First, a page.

If you ever wondered about what it takes to get tenure at MIT, this should interest you: Unraveling Tenure, a report at The Tech that "[reveals] one of the most subtle and misunderstood processes at MIT, and [explains how one professor, despite his popular teaching, lost because of it" [Thanks to Incoherent Ponderer for the pointer].
A couple of highlights from the article:
So how are the recommenders chosen? According to [Prof. Patrick H.] Winston, the candidate and his or her mentor make a list of people whom the candidate would like as recommenders, as well as a list of people the candidate would not like. But it is up to the committee appointed to research the candidate to choose who to request a recommendation from, and the committee may choose people from both lists. The candidate never finds out who the committee chooses. [Bold emphasis added]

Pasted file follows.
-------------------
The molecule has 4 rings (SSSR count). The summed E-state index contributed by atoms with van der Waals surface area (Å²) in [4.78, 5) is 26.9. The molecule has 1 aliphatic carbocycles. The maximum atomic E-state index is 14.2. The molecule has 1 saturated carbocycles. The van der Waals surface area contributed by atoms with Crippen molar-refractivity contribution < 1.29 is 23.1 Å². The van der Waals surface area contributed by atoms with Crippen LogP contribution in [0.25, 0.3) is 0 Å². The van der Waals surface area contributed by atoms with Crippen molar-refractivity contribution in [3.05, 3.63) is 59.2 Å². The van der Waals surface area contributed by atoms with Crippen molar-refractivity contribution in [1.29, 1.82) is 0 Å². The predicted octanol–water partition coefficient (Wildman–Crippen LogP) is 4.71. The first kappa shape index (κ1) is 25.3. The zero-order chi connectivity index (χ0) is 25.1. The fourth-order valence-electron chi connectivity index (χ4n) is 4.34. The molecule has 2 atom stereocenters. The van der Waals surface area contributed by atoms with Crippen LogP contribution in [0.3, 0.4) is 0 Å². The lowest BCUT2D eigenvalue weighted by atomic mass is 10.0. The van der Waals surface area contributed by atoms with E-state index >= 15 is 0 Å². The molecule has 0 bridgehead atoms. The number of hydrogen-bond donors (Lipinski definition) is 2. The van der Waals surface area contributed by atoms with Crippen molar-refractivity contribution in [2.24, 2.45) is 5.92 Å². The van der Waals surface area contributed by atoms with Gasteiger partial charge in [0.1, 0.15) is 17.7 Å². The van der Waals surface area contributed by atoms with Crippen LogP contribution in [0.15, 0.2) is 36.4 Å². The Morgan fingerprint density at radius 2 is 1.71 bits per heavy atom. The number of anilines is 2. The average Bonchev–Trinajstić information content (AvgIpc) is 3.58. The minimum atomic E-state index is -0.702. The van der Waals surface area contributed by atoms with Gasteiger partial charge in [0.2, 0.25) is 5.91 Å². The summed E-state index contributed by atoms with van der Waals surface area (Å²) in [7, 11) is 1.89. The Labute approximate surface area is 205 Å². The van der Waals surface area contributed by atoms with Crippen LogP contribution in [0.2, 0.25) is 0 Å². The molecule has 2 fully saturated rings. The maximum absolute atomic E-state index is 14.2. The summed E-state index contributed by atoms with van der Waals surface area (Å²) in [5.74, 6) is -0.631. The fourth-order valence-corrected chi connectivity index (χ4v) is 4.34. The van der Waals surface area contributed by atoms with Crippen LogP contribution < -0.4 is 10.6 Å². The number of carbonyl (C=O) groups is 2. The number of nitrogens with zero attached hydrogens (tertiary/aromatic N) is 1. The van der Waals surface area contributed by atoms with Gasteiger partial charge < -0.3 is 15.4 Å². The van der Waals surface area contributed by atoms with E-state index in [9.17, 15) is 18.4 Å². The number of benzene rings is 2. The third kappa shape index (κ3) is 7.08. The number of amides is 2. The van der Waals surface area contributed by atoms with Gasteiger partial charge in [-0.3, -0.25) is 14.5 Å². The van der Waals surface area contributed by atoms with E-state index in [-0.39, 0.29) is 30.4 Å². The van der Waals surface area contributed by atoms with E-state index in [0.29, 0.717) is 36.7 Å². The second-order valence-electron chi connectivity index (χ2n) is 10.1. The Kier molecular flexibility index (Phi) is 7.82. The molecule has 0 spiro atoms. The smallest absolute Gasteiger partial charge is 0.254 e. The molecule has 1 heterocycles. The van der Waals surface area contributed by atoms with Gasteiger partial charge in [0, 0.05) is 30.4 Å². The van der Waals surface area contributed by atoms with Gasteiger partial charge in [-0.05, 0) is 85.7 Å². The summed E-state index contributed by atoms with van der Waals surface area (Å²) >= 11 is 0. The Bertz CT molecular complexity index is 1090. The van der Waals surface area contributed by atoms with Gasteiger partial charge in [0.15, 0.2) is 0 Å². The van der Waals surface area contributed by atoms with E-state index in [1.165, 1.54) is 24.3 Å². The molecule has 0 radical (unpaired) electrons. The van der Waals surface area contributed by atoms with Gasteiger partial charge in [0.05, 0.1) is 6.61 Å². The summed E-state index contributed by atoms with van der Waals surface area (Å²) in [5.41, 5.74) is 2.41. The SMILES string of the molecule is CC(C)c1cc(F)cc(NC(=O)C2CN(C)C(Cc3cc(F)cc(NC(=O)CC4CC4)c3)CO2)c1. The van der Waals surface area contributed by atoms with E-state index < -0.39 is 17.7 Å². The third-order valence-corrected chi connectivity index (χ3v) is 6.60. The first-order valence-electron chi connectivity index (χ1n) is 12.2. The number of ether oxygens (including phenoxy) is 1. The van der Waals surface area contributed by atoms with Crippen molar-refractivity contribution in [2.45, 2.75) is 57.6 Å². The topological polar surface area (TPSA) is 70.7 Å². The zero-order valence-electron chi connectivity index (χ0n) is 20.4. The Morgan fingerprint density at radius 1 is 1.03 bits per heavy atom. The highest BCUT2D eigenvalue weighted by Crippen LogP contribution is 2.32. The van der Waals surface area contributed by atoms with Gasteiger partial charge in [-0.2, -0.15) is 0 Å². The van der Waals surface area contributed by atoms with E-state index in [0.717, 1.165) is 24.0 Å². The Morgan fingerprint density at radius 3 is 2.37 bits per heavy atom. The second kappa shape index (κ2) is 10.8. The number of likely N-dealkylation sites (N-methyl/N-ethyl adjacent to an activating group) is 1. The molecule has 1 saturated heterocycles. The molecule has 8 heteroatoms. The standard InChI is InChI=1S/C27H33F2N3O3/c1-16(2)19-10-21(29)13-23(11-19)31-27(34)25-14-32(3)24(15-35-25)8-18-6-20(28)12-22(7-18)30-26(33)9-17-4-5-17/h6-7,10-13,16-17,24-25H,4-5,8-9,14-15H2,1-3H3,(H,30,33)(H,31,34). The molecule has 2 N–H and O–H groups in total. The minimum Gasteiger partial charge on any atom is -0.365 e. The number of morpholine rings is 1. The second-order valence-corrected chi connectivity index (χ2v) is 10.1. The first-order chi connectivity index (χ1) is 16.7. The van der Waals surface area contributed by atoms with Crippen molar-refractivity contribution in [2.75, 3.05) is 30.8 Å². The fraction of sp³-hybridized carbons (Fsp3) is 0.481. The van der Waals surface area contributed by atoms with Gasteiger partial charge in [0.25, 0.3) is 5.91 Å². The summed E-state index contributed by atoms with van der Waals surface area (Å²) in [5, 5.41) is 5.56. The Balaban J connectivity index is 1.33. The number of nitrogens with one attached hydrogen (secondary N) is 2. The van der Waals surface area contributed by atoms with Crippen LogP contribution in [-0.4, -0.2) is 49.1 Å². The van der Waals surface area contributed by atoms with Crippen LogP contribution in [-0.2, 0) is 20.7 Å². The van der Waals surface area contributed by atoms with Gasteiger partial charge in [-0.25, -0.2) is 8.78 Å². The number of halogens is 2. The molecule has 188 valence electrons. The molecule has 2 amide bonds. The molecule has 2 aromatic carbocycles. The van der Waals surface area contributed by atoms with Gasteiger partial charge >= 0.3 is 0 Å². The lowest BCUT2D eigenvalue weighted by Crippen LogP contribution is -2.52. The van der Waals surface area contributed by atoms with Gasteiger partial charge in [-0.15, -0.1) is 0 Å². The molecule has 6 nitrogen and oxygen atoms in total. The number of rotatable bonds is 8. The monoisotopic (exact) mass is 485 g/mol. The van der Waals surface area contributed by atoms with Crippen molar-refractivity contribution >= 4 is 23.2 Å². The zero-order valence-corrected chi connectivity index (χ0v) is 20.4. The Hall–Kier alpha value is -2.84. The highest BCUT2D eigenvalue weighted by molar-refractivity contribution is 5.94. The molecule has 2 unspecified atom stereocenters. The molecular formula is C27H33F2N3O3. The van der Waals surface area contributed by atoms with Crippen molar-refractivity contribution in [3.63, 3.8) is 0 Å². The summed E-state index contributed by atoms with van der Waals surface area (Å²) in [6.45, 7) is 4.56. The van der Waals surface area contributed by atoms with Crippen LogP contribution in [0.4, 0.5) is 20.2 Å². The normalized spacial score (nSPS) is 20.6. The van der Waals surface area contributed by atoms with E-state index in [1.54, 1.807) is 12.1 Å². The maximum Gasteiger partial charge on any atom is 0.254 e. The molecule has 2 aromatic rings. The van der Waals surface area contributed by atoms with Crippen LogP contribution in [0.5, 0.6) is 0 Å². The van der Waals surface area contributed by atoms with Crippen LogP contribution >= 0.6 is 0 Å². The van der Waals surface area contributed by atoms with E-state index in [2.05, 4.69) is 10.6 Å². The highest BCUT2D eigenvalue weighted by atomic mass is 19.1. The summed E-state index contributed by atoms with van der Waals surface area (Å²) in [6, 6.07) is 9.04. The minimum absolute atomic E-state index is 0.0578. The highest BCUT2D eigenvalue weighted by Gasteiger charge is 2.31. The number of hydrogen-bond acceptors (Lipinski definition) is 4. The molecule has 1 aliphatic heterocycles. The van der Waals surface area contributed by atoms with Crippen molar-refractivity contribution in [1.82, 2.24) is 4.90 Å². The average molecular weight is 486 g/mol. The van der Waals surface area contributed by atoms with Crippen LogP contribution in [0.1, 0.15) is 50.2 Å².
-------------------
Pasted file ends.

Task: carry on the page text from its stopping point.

How to build an international reputation is the tricky part. Winston acknowledges that tenure decisions are based on “short-term reputations,” and he recommends junior professors to tackle “the sorts of things that can end up producing results in a small number of years,” rather than large problems that require “ten years” before a paper can be produced.
“Tenure is never about promise,” he stated. “It’s about accomplishment.” [Bold emphasis added]